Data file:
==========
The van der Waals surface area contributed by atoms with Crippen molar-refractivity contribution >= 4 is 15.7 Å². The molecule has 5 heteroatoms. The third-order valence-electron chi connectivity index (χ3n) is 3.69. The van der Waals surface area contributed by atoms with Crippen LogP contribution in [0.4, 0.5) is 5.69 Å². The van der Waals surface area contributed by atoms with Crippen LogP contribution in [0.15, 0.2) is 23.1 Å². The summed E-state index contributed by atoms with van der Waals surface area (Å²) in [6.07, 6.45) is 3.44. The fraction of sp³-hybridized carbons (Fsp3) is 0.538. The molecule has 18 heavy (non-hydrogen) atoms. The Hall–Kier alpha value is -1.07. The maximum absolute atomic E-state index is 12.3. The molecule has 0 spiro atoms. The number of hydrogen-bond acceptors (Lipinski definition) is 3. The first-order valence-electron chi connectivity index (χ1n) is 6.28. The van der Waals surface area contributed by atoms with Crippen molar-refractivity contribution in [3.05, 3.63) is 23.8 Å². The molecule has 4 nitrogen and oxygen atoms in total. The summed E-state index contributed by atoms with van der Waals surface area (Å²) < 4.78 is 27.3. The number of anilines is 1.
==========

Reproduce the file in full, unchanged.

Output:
The van der Waals surface area contributed by atoms with Crippen molar-refractivity contribution >= 4 is 15.7 Å². The molecule has 5 heteroatoms. The third-order valence-electron chi connectivity index (χ3n) is 3.69. The van der Waals surface area contributed by atoms with Crippen LogP contribution in [0.4, 0.5) is 5.69 Å². The van der Waals surface area contributed by atoms with Crippen LogP contribution in [0.15, 0.2) is 23.1 Å². The summed E-state index contributed by atoms with van der Waals surface area (Å²) in [6.07, 6.45) is 3.44. The fraction of sp³-hybridized carbons (Fsp3) is 0.538. The molecule has 18 heavy (non-hydrogen) atoms. The Hall–Kier alpha value is -1.07. The maximum absolute atomic E-state index is 12.3. The molecule has 0 spiro atoms. The number of hydrogen-bond acceptors (Lipinski definition) is 3. The first-order valence-electron chi connectivity index (χ1n) is 6.28. The van der Waals surface area contributed by atoms with Crippen molar-refractivity contribution in [3.05, 3.63) is 23.8 Å². The molecule has 4 nitrogen and oxygen atoms in total. The summed E-state index contributed by atoms with van der Waals surface area (Å²) < 4.78 is 27.3. The number of anilines is 1.